Posted: May 7, 2009 11:13 AM
Updated: May 7, 2009 11:13 AM
From the Editors of IT Business Insider
Thanks to the explosive popularity of Wikipedia, many consumers are familiar with the concept of a wiki, a collaborative web page which can be viewed and edited by anyone with access to the Internet. Corporate adoption, however, has been much slower. Only 37% of enterprises currently use wikis, according to a recent study by The Nemertes Research Group Inc. in Mokena, Ill.
But while large organizations are concerned about security, management and compliance in a wiki world, smaller businesses are intrigued by what these infinitely customizable online databases can offer. Proponents claim wikis can improve productivity, reduce email overload, cut down on meetings and promote better knowledge-sharing.
"Users need space to collaborate with other employees globally who are mobile and don't have the means to do so in the current IT infrastructure," says Jonathan Edwards, a research associate at Yankee Group, in Boston, Mass. "They're resorting to [wikis] because they are easy to use." (article continues)
Catching the Wiki Wave
"A lot of wiki use is still bottom-up. Someone -- often in IT -- sets one up and then people start to use it,' explains Ben Gross, an analyst at San Francisco, Calif.-based Ferris Research.
For those interested in officially deploying a wiki at work, Edwards suggests starting with a small pilot group of people addressing a specific business problem. He cautions that it may take a while for wiki use to catch on. "It's a very different way to work," he says.
Technology is rarely the stumbling block. Wiki vendors, including Atlassian Software Systems, Socialtext, MindTouch and Media Wiki (the software that runs Wikipedia) offer onsite deployment within the firewall as well as hosted models.
The key to a wiki's success is user participation. "All too often when corporations look at Web 2.0 technologies, they think they have to get them, but wikis too often (article continues)
are left to rot because people aren't used to them," Edwards observes. "The cultural change is 90 percent; the technology is only 10 percent."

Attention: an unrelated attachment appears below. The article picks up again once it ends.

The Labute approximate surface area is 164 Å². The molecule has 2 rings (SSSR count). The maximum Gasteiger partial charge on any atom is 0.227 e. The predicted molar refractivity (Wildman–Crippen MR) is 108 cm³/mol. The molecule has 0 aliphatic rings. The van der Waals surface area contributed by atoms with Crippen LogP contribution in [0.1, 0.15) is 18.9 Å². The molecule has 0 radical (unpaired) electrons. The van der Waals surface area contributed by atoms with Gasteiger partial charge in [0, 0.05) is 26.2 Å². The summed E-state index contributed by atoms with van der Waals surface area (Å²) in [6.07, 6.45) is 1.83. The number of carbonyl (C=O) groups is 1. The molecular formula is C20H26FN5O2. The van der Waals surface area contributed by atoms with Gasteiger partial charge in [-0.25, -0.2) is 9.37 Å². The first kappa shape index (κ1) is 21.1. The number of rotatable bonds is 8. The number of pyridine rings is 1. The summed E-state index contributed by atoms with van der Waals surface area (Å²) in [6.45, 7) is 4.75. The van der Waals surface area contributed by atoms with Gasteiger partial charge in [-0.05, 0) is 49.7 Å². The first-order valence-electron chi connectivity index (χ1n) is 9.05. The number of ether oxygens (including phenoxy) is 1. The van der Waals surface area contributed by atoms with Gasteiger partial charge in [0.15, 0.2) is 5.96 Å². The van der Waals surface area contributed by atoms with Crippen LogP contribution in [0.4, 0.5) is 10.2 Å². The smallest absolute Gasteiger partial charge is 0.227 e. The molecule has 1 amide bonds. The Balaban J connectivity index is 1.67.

Gross agrees, saying the biggest barrier he has seen is user hesitation to create both structure and concept. "It's a shift for the users and managers because of the degree of openness, and because of the idea that you have a web page and you make changes on it and it's live."
Making Wikis Work
When are wikis a logical solution? Edwards recommends talking to employees about problems they're having with their current collaboration tools and discussing whether wikis might provide the answer. In order to encourage use, he also recommends putting work content on the wiki so that employees are forced to interact on the wiki rather than through e-mail.
Before creating a corporate wiki, Gross advises looking at examples of successful wikis. They tend to be used more by groups that work well together, he says. Including employees in the pilot process will help convince them that working on a wiki will be comfortable and productive. (article continues)
Newer wikis offer more access control in order to limit who can edit what. They are also getting better at letting users input content with standard HTML. Content that is highly formatted, like a complex Word document or spreadsheet, is not a great fit for a wiki. But a corporate-wide policies and procedures document that needs frequent updating is almost tailor-made for wiki technology.
Because their free-form nature can be off-putting and occasionally impractical, wikis need to be "groomed and linked well" in order to make information easy to find, says Gross. He suggests designating an employee to be responsible for ensuring the wiki is easy to navigate "because that doesn't always happen organically."
"Historically, it's been hard for people to edit web pages and keep them together,' says Gross. "That's what wikis do well." Adds Edwards, "Once people realize how easy wikis are to use, they say 'Now I get it.'"
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